Check out all the information about potting mixes for Certified Organic Production at the NCAT Sustainable Agriculture Project Website


Cornell University Modified Peat-Lite Planting Mix:(especially good for seedlings)
for large jobs (1 part=one full wheelbarrow, about 4.5 cu. ft.)
Peat Moss 2 parts
Perlite  1 part
Vermiculite  1 part
Dolomitic Lime (raises pH) 4 cups
Superphosphate (0-20-0) 5 cups
Osmocote or other slow release fertilizer (19-6-12)  8 cups

for small jobs (1 part= a 32 oz. coffee can)
Peat Moss 2 parts
Perlite  1 part
Vermiculite  1 part
Dolomitic Lime (raises pH) 1 tsp.
Superphosphate (0-20-0) 2 tsp.
Osmocote or other slow release fertilizer (19-6-12)  1 Tbs.


Note: when using peat moss, pre-moisten the peat moss to aid moisture retention. In a hose-end sprayer, put one tablespoon liquid dish detergent in the jar. Set sprayer to mix one tablespoon per gallon of water. Thoroughly water the peat moss with this solution before mixing with other ingredients.


Purchasing a commercial potting soil or planting mix?

• Select mixes high in bark, forest materials, or spaghnum peat with vermiculite or perlite.

• Thoroughly leach any potting soil before placing seed or plant material in the mix. Leaching will reduce soluble salts to acceptable levels in most mixes.

•Fertilize with a soluble fertilizer according to manufacturer's directions within two weeks after plants are growing in the new potting/planting mix or potting soil. This will replace leached nutrients and those taken up by the plants.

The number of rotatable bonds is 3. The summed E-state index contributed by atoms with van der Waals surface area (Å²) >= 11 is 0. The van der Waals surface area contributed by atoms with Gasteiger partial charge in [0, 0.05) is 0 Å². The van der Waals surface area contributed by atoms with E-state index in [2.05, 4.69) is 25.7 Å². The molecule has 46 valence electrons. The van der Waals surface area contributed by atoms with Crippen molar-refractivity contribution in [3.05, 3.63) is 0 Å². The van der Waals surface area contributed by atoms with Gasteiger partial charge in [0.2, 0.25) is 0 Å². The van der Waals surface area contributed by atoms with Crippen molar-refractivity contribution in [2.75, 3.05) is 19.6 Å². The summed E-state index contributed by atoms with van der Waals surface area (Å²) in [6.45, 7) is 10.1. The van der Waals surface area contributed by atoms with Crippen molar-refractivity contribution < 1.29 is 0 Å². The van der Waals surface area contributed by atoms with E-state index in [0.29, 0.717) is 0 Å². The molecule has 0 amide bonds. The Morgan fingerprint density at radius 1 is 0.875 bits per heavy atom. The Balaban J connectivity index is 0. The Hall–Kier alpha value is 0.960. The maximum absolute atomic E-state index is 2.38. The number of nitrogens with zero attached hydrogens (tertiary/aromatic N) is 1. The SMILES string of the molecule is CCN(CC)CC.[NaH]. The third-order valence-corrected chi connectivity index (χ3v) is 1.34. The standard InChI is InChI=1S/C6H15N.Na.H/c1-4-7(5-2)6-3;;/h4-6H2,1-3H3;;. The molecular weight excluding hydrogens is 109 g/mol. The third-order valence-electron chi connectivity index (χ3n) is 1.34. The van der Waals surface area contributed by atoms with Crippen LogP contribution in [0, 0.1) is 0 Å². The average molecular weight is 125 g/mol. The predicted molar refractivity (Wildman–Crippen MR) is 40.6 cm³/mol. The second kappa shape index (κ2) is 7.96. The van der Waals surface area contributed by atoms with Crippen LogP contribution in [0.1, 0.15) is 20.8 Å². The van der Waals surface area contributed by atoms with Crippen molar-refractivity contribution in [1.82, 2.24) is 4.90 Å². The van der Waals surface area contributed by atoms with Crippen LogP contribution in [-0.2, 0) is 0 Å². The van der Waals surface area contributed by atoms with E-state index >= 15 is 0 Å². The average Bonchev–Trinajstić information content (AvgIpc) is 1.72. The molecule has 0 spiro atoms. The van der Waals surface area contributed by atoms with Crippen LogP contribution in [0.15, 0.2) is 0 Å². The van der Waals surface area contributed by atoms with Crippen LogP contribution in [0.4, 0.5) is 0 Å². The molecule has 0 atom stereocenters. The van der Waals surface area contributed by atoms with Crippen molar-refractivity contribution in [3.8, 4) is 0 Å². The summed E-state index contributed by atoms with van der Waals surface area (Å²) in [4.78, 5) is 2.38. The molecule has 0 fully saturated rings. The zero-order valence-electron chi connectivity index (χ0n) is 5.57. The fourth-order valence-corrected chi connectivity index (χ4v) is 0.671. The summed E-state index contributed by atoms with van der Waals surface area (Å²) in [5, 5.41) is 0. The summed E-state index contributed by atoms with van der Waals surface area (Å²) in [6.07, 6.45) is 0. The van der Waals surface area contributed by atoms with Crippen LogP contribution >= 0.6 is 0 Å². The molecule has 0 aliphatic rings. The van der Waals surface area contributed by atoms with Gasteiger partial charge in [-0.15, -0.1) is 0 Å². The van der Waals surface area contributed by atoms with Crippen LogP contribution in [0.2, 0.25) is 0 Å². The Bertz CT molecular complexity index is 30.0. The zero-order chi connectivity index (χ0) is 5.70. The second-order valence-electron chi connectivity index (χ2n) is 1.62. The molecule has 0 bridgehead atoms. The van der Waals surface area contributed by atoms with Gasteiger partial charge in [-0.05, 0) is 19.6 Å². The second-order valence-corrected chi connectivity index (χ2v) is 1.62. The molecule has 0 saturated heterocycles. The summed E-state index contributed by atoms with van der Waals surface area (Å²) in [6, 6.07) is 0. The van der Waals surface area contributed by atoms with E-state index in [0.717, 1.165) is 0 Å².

The difference between a potting/planting mix and potting soil?
There are no hard and fast rules. Ask 100 experts, you may get 100 different answers. Generally speaking, if the bag says "soil", it probably contains soil and sand, along with ingredients such as perlite, vermiculite, peat moss or bark.

When you buy a garden product with the word "soil" - especially at a low price - you are increasing the chances of buying someone else's problems: a package that contains weed seeds, nematodes, fungal diseases, heavy clay, sludge.
Your best bet, as stated above: choose a product high in forest materials (especially for woody plants), or peat/coir with vermiculite or perlite (for herbaceous or non-woody plants).


  1. For my raised beds I use a combination of peat moss, sand, and Amend. I think it works fine for me. Do you have any suggestions?

  2. If it works for you, fine! Many planting mix recipes call for sand; I prefer to use something a bit more lightweight, like perlite.

  3. I have question on The Rodale Instute Mix (organic):
    Finely screened compost 4 parts
    Peat Moss 2 parts
    Perlite 1 part
    Vermiculite 1 part

    Should I buy COmpost from store like Home Depot they sell compost blend for about $ 1.05 / bag ?

  4. Why are you citing all these different mixes and not citing and/or using UC mixes... especially those cited that raise the pH?


  5. The best compost is the compost you make yourself. I am wary of bagged compost products, because you can't see if it is truly "finely screened". You should not be able to recognize any of the original ingredients when you buy compost. Also, be wary of compost from municipal recycling centers. lawn grasses that were treated with post emergent weed control products sometimes take two years to break down. Organic compost is your best bet when buying it. Also, do a ph test (cheap, easy) of any compost before you buy it in bulk.

  6. As far as I can determine, the UC planting mix recipes contain items I am a bit leery of, including copper sulfate, magnesium sulfate, ferrous sulfate, zinc sulfate, potassium nitrate, and more. Check out these soil mixes from UC Riverside for more info: